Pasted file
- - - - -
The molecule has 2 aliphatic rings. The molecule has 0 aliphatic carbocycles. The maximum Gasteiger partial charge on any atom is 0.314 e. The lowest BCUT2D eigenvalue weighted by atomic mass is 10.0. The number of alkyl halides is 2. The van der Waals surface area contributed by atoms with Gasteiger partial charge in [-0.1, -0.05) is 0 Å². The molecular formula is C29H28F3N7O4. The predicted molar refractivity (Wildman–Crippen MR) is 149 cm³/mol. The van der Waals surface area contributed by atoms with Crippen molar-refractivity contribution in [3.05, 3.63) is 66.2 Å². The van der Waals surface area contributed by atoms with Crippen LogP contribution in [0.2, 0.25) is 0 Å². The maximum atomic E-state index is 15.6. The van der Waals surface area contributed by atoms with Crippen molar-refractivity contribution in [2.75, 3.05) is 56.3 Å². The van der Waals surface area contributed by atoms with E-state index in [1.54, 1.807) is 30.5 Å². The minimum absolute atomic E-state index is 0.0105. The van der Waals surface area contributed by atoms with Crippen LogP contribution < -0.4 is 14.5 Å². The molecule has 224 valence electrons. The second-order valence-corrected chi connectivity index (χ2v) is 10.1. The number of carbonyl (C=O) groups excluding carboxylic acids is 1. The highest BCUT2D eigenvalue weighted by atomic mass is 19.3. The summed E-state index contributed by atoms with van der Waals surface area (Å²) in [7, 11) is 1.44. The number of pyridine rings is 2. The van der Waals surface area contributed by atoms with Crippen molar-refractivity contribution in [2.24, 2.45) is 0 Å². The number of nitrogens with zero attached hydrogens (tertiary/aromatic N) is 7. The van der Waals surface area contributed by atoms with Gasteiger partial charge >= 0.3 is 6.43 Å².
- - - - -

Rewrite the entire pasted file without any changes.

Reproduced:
The molecule has 2 aliphatic rings. The molecule has 0 aliphatic carbocycles. The maximum Gasteiger partial charge on any atom is 0.314 e. The lowest BCUT2D eigenvalue weighted by atomic mass is 10.0. The number of alkyl halides is 2. The van der Waals surface area contributed by atoms with Gasteiger partial charge in [-0.1, -0.05) is 0 Å². The molecular formula is C29H28F3N7O4. The predicted molar refractivity (Wildman–Crippen MR) is 149 cm³/mol. The van der Waals surface area contributed by atoms with Crippen molar-refractivity contribution in [3.05, 3.63) is 66.2 Å². The van der Waals surface area contributed by atoms with Crippen LogP contribution in [0.2, 0.25) is 0 Å². The maximum atomic E-state index is 15.6. The van der Waals surface area contributed by atoms with Crippen molar-refractivity contribution in [2.75, 3.05) is 56.3 Å². The van der Waals surface area contributed by atoms with E-state index in [1.54, 1.807) is 30.5 Å². The minimum absolute atomic E-state index is 0.0105. The van der Waals surface area contributed by atoms with Crippen LogP contribution < -0.4 is 14.5 Å². The molecule has 224 valence electrons. The second-order valence-corrected chi connectivity index (χ2v) is 10.1. The number of carbonyl (C=O) groups excluding carboxylic acids is 1. The highest BCUT2D eigenvalue weighted by atomic mass is 19.3. The summed E-state index contributed by atoms with van der Waals surface area (Å²) in [7, 11) is 1.44. The number of pyridine rings is 2. The van der Waals surface area contributed by atoms with Crippen molar-refractivity contribution in [2.24, 2.45) is 0 Å². The number of nitrogens with zero attached hydrogens (tertiary/aromatic N) is 7. The van der Waals surface area contributed by atoms with Gasteiger partial charge >= 0.3 is 6.43 Å².